Racko From Germany, joined Nov 2001, 4887 posts, RR: 19 Posted (12 years 7 months 3 weeks 6 days 10 hours ago) and read 2703 times:
The "gentleman's-agreement" among German manufacturers to limit all cars to 250 km/h is about to break. The Mercedes-owned AMG changes the limit of the SL 55 AMG to 280 km/h (It could do more than 300, but the tires are only certified for 280) and VW is thinking about dropping it for the Phaeton W12 and the Audi RS6. BMW says that they obey at the moment, however if other manufacturers won't obey it in the future, they will remover the limiter in the M cars, in the X5 4.6is and in the 7er series, too.
If you ask me, it's a matter of time until the manufacturers decide on one of their regular meetings to end the gentleman's agreement. German manufacturers have reacted to the invasion of asian cars by producing better and more luxuriantly high-quality cars, and they did very well with that strategy. IMHO removing the limiter is just the next logical step. I doubt that it's a big risk, most people will never bring their car to the limit, it's just the good feeling that they could if they wanted to. And you can't really do these speeds anywhere expect on the Autobahn and on a race track legally.
What's your opinion on this issue, should cars be limited or not ? Trucks are a different case, I support the EU limiting all trucks.
Matt D From United States of America, joined Nov 1999, 9502 posts, RR: 44
Reply 2, posted (12 years 7 months 3 weeks 6 days 8 hours ago) and read 2678 times:
Relax. If the Government really wanted us to have speed-governed vehicles (and cared about stopping the "speeding" plague), they would've done it years ago. Not only would all cars have governers limiting the speed to 65MPH, but the tampering with one would've become a Federal offense.
Rest assured, there will not be speed restricted passenger vehicles sold in the USA anytime soon (if ever).
The reason is simple economics:
Speeders and other traffic offenses are the bread and butter of our judicial system. Without going into a long dissertation as to why, just trust me when I say that if speeders were to go away tomorrow, our entire court system would collapse, massive unemployment would begin, and our taxes would be raised to the moon.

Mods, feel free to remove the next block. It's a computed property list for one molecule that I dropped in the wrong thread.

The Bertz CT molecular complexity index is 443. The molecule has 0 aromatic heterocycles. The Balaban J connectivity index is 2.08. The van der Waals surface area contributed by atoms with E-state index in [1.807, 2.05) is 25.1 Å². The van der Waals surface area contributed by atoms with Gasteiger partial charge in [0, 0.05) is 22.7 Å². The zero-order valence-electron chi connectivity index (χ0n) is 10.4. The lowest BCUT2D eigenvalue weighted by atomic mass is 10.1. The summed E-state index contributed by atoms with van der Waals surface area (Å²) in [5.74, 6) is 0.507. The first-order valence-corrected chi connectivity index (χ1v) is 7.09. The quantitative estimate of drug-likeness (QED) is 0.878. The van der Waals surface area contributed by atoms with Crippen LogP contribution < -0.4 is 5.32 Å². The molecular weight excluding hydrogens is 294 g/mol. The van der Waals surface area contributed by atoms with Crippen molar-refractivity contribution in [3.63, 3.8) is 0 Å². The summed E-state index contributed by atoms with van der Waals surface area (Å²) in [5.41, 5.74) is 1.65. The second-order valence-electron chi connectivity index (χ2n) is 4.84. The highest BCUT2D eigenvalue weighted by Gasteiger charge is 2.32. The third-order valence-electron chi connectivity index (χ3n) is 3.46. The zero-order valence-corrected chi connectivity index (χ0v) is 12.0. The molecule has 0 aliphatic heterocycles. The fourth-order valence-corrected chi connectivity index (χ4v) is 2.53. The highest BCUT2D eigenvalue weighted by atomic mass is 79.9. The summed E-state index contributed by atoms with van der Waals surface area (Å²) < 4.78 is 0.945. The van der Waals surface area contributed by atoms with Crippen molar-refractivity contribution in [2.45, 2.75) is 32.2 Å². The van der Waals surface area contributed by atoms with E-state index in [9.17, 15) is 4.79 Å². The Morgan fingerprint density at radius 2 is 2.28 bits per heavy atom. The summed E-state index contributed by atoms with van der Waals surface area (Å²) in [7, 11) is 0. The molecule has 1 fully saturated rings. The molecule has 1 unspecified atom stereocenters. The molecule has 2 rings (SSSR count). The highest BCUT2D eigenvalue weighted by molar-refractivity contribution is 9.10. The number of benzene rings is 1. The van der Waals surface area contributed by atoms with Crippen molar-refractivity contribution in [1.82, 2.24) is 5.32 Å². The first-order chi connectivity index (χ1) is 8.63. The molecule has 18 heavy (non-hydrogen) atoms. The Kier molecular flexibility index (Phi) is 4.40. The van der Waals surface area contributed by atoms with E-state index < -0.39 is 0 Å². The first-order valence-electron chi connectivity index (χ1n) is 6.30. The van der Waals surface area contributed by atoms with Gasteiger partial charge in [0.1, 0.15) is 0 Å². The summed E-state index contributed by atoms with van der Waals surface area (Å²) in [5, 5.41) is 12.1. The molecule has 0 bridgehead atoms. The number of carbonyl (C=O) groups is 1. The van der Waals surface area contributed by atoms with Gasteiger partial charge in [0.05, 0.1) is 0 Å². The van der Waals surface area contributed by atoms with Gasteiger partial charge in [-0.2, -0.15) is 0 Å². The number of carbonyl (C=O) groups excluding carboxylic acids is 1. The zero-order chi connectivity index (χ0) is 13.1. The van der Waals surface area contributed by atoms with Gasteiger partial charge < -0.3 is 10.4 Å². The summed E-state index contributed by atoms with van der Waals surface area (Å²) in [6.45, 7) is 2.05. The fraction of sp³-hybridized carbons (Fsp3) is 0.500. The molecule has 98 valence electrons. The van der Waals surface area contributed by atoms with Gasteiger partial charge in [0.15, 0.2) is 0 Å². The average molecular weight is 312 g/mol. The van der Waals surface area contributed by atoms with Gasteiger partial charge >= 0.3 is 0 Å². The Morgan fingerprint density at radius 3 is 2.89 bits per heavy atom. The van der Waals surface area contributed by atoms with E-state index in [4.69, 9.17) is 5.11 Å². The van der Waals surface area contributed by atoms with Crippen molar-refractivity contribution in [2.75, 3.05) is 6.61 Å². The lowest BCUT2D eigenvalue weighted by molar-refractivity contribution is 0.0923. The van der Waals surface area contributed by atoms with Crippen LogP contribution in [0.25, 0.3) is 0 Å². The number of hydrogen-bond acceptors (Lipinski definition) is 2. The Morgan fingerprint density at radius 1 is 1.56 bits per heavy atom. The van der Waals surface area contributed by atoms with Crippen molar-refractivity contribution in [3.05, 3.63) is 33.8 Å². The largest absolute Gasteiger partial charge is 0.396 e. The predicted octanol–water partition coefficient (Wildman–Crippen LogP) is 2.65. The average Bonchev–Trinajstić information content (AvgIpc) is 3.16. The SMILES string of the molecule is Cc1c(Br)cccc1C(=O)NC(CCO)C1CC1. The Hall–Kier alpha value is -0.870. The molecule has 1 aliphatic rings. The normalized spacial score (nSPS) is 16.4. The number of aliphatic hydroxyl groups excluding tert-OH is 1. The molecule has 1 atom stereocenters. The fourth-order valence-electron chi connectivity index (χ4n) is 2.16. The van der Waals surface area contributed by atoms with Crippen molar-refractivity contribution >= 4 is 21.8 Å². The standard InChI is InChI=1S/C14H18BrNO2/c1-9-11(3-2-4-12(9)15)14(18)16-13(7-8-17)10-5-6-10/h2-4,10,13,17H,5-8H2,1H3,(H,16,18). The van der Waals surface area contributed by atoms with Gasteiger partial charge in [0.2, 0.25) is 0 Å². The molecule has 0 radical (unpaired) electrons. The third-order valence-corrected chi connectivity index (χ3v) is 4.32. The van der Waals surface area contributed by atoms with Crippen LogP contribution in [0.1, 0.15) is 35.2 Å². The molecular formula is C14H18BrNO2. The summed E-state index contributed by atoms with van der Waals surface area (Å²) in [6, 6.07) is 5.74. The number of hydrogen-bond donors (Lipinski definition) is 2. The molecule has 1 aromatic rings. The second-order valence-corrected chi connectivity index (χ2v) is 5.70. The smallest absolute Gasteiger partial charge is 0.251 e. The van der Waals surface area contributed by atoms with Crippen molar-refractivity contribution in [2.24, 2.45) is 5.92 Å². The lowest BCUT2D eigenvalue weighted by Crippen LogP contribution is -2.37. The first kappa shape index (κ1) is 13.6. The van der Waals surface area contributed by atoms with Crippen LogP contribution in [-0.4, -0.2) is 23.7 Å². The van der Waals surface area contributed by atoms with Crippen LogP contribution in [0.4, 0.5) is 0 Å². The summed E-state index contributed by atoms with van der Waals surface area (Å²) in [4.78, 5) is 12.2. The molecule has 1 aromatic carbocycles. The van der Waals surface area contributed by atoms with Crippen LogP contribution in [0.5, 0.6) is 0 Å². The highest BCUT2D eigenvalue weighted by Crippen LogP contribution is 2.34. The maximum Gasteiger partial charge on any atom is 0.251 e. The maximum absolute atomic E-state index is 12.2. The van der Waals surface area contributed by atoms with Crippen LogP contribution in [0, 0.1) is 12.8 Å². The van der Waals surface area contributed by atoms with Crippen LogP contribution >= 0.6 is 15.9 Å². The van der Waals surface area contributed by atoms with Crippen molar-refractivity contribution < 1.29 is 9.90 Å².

So no speed restricted vehicles in the USA anytime soon.
DesertJets From United States of America, joined Feb 2000, 7842 posts, RR: 14
Reply 4, posted (12 years 7 months 3 weeks 6 days 7 hours ago) and read 2649 times:
Matt, hate to break this to you... but most cars sold in the US are equipped with governors. But this is not to keep you from speeding. Most governors are designed to keep the car below speeds for which the original equipment tires are designed for.
Stop drop and roll will not save you in hell. --- seen on a church marque in rural Virginia
Mls515 From United States of America, joined Jun 2000, 3077 posts, RR: 8
Reply 6, posted (12 years 7 months 3 weeks 6 days 6 hours ago) and read 2626 times:
Most of our buses are governed somewhere around 60. Driving on the freeway (limit 55) is quite peaceful actually. My previous schedule had a deadhead trip where I'd get on the freeway and go for a ways and have to make an exit to the left. So I would just swing over to the far left lane as soon as I cold and keep it there with the petal to the metal. It was a blast watching all the suburbanites in their SUVs bust balls to get around me in the right lane since I was only going a mere 5 mph over the limit.
Airsicknessbag From Germany, joined Aug 2000, 4723 posts, RR: 32
Reply 7, posted (12 years 7 months 3 weeks 6 days 5 hours ago) and read 2637 times:
The new Mercedesses have an adjustable limiter. I never use it here in Germany, because doing up to 20 km/h over the limit is OK, financially-wise.
But last weekend, I had to drive diagonally through Austria. I didn´t want to break their 130 km/h limit one bit, because Austrian cops are said to be not very kind towards Germans. Anyway, meticulously maintaining one speed level over hours is very tiring and gives you cramped feet. So I set the limiter to 130 km/h, floored the pedal and relaxed. I really came to appreciate this invention.
Concerning the 250 km/h general limiters: I couldn´t care less, I have reached this level only once so far, and I don´t live to go faster than that. I´m fine and comfortable with 220 km/h give or take.